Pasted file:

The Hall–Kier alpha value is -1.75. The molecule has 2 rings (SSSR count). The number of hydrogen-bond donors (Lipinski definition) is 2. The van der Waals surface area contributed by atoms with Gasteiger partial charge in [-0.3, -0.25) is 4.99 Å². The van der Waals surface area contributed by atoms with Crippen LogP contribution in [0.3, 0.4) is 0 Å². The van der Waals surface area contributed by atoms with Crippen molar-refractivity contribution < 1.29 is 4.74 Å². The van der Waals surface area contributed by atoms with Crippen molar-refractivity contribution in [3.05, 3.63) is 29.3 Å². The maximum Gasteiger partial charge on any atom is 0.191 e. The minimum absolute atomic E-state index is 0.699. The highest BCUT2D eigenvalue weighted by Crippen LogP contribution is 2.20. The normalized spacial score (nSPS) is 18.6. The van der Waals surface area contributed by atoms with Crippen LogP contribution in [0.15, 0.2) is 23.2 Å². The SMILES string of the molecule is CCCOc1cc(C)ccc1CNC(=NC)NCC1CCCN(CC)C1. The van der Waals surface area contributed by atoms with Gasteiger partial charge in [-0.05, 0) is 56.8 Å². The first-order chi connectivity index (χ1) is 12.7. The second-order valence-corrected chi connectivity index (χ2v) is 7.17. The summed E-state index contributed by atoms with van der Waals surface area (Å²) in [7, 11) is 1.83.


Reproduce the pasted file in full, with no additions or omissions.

The Hall–Kier alpha value is -1.75. The molecule has 2 rings (SSSR count). The number of hydrogen-bond donors (Lipinski definition) is 2. The van der Waals surface area contributed by atoms with Gasteiger partial charge in [-0.3, -0.25) is 4.99 Å². The van der Waals surface area contributed by atoms with Crippen LogP contribution in [0.3, 0.4) is 0 Å². The van der Waals surface area contributed by atoms with Crippen molar-refractivity contribution < 1.29 is 4.74 Å². The van der Waals surface area contributed by atoms with Crippen molar-refractivity contribution in [3.05, 3.63) is 29.3 Å². The maximum Gasteiger partial charge on any atom is 0.191 e. The minimum absolute atomic E-state index is 0.699. The highest BCUT2D eigenvalue weighted by Crippen LogP contribution is 2.20. The normalized spacial score (nSPS) is 18.6. The van der Waals surface area contributed by atoms with Crippen LogP contribution in [0.15, 0.2) is 23.2 Å². The SMILES string of the molecule is CCCOc1cc(C)ccc1CNC(=NC)NCC1CCCN(CC)C1. The van der Waals surface area contributed by atoms with Gasteiger partial charge in [-0.05, 0) is 56.8 Å². The first-order chi connectivity index (χ1) is 12.7. The second-order valence-corrected chi connectivity index (χ2v) is 7.17. The summed E-state index contributed by atoms with van der Waals surface area (Å²) in [7, 11) is 1.83.